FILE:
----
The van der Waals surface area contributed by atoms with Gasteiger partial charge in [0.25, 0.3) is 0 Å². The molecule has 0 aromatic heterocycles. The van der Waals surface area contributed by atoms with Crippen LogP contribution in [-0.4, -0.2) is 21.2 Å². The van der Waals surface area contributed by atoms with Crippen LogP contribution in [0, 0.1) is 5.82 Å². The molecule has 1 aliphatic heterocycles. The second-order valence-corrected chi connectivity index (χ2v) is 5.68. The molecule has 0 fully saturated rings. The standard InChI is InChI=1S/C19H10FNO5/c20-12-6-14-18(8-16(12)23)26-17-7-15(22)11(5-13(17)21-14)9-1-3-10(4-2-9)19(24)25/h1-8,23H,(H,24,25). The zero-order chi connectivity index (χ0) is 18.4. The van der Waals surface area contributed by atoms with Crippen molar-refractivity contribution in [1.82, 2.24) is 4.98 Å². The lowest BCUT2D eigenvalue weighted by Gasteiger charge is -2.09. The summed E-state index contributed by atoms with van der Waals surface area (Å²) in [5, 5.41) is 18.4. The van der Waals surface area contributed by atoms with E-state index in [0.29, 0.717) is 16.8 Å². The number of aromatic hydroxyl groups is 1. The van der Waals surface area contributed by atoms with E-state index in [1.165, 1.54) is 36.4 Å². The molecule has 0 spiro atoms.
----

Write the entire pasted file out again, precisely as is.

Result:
The van der Waals surface area contributed by atoms with Gasteiger partial charge in [0.25, 0.3) is 0 Å². The molecule has 0 aromatic heterocycles. The van der Waals surface area contributed by atoms with Crippen LogP contribution in [-0.4, -0.2) is 21.2 Å². The van der Waals surface area contributed by atoms with Crippen LogP contribution in [0, 0.1) is 5.82 Å². The molecule has 1 aliphatic heterocycles. The second-order valence-corrected chi connectivity index (χ2v) is 5.68. The molecule has 0 fully saturated rings. The standard InChI is InChI=1S/C19H10FNO5/c20-12-6-14-18(8-16(12)23)26-17-7-15(22)11(5-13(17)21-14)9-1-3-10(4-2-9)19(24)25/h1-8,23H,(H,24,25). The zero-order chi connectivity index (χ0) is 18.4. The van der Waals surface area contributed by atoms with Crippen molar-refractivity contribution in [1.82, 2.24) is 4.98 Å². The lowest BCUT2D eigenvalue weighted by Gasteiger charge is -2.09. The summed E-state index contributed by atoms with van der Waals surface area (Å²) in [5, 5.41) is 18.4. The van der Waals surface area contributed by atoms with E-state index in [0.29, 0.717) is 16.8 Å². The number of aromatic hydroxyl groups is 1. The van der Waals surface area contributed by atoms with E-state index in [1.165, 1.54) is 36.4 Å². The molecule has 0 spiro atoms.